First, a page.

In a cast iron skillet or other heavy bottom skillet. Slowly sauté the bacon until it becomes crispy and the fat has rendered down—about 5 minutes. Use a slotted spoon and transfer the bacon bits to a plate covered with paper towels. Reserve one tablespoon of bacon drippings in the pan and discard the rest. Sauté shallots in the bacon drippings until translucent. Add the diced bell peppers and cook for an additional two minutes. Add the garlic and shrimp and cook until the shrimp just begins to turn pink—about 2 minutes. Remove the shrimp from the skillet. Turn the heat to medium high and pour in the white wine. Use a wooden spoon and scrape the bottom of the skillet to release all the brown bits. Allow the wine to come to a boil and reduce the liquid for 2-3 minutes. Stir in the remaining butter, Worcestershire sauce, and red chili flakes. Add the shrimp back into the skillet and allow the items to cook for an additional minute. Taste and season as needed.

Divide the cheesy grits amongst four bowls and top each mound with the shrimp mixture. Sprinkle each bowl with the additional cheddar cheese, scallions and crispy bacon. Serve immediately.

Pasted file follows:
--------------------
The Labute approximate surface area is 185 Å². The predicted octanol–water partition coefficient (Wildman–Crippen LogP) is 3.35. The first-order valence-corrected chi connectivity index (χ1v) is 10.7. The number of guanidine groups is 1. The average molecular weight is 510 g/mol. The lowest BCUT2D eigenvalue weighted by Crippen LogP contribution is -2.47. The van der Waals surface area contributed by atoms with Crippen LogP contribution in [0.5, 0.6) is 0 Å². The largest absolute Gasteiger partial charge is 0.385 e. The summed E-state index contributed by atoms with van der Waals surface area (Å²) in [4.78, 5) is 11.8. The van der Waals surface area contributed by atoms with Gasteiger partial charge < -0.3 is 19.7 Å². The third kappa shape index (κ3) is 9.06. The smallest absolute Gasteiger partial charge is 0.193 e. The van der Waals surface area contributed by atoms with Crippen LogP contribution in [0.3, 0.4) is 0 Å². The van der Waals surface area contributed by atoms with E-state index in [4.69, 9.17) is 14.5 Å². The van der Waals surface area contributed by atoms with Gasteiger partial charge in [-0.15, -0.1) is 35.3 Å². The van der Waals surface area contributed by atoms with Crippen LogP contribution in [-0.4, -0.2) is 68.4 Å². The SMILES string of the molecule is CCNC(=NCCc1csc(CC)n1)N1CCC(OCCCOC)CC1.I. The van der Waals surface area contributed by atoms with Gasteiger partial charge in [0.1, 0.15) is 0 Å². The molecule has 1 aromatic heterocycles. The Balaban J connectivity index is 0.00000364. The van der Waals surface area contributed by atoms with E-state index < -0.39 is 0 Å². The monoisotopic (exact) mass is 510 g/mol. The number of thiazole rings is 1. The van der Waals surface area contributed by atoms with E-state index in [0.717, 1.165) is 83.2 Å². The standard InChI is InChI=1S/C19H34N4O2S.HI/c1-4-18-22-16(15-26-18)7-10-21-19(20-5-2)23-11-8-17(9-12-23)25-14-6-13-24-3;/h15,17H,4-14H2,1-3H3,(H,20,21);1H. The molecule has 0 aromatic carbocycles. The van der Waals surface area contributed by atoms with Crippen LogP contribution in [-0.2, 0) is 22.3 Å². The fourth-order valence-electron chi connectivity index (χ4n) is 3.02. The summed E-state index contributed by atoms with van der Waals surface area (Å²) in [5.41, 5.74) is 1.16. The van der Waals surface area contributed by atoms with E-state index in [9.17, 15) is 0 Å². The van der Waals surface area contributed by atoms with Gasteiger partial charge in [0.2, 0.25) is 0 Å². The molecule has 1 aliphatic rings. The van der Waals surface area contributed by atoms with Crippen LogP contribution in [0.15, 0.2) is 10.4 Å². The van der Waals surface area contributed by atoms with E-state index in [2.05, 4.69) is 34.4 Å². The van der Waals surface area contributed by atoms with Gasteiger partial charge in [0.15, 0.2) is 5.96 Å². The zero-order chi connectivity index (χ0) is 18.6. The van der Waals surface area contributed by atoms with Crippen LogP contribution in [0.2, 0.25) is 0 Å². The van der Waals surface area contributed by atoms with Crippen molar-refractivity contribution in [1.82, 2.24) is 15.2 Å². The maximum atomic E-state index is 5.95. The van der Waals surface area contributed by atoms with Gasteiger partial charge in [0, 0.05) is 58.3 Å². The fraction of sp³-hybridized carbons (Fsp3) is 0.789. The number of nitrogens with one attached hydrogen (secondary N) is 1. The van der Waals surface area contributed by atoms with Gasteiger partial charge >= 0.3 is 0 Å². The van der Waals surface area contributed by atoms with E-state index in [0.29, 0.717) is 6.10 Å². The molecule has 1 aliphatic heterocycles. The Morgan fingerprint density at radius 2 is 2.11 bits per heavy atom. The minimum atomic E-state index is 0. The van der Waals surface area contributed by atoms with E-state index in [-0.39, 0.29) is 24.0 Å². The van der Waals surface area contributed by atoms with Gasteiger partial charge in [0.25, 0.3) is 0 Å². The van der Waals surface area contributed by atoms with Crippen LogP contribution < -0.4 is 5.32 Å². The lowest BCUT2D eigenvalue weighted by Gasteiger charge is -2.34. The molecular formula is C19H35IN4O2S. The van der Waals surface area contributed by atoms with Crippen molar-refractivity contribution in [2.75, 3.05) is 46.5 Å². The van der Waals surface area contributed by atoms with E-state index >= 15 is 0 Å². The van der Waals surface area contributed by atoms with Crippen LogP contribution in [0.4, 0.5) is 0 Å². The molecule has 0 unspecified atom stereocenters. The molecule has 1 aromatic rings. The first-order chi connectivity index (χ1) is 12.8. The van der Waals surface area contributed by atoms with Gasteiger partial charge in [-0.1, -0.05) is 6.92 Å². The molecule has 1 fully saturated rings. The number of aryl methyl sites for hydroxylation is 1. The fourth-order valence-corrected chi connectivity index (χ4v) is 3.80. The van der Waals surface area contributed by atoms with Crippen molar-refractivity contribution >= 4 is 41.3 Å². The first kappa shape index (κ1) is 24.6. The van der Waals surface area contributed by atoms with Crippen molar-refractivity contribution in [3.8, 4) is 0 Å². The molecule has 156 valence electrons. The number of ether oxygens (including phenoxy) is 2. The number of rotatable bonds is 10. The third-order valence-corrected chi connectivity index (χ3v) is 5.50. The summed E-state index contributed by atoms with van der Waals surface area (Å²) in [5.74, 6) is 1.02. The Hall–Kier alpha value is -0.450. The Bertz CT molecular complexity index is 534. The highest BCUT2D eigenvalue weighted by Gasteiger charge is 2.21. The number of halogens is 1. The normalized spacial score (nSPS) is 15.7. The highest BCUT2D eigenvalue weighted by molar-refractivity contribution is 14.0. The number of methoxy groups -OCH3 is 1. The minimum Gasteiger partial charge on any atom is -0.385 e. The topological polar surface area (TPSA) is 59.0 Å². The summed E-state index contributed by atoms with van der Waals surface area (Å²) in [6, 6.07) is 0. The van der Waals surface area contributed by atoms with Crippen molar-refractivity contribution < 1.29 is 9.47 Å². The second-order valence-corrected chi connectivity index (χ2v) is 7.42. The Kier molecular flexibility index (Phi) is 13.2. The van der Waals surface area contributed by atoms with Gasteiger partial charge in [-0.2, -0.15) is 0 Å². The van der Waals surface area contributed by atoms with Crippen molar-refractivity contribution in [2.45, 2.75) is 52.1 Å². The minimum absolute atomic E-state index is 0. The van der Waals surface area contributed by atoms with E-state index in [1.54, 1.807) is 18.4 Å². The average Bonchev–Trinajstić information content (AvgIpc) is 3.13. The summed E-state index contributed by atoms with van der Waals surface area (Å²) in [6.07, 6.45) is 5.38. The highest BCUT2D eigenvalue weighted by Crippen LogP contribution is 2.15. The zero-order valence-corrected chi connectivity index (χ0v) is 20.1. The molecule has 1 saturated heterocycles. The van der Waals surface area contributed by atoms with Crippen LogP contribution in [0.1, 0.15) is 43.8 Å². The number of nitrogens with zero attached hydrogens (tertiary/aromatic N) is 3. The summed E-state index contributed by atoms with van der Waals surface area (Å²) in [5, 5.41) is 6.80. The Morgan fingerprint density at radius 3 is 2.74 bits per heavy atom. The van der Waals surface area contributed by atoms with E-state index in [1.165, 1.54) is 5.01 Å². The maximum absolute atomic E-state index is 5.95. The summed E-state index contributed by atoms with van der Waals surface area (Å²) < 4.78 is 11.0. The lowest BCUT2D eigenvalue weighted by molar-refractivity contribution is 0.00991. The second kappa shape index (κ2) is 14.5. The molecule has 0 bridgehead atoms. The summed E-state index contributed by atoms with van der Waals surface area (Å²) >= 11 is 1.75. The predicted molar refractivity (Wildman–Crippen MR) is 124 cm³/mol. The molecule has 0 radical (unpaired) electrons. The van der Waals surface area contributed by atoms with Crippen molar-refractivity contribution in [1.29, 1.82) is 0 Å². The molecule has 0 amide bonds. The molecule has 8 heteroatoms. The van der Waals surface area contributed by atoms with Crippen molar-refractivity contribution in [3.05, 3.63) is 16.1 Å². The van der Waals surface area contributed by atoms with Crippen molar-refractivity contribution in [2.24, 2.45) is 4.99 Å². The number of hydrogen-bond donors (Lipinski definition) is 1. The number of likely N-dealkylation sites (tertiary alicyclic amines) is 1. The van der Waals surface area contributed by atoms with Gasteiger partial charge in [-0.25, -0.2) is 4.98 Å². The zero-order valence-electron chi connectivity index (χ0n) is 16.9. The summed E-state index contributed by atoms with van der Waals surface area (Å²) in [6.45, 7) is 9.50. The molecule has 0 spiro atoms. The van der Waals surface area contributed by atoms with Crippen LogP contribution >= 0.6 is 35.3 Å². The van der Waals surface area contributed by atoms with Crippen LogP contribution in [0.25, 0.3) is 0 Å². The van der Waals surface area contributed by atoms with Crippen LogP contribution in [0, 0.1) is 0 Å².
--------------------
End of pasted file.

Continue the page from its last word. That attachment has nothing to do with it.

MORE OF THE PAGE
Spicy Shrimp and Sausage Pasta — Surf & Turf Made Easy!

Spicy Shrimp & Sausage Pasta
Now let me admit this to you.

Some girls love flowers delivered to their door and some gals love chocolate.

Me?

You’d have my attention with a nice bottle of vino or meat. :)

Yes, you read that correctly.

 

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So when our friends at Farmer John sent over a box of their latest Cheese & Wine Flavor Smoked Sausage, I squealed with joy.

Seriously…squealed.

Not only because I was so excited to try it out but we coincidentally were having our monthly Sunday Family Dinner just a few days after. Complete divine intervention since a part of our menu required for us to bust out our beloved habachi grills.

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It was perfect since our proteins mainly consisted of seafood (calamari, prawns, shellfish, lobster) and sausage was a much welcomed addition.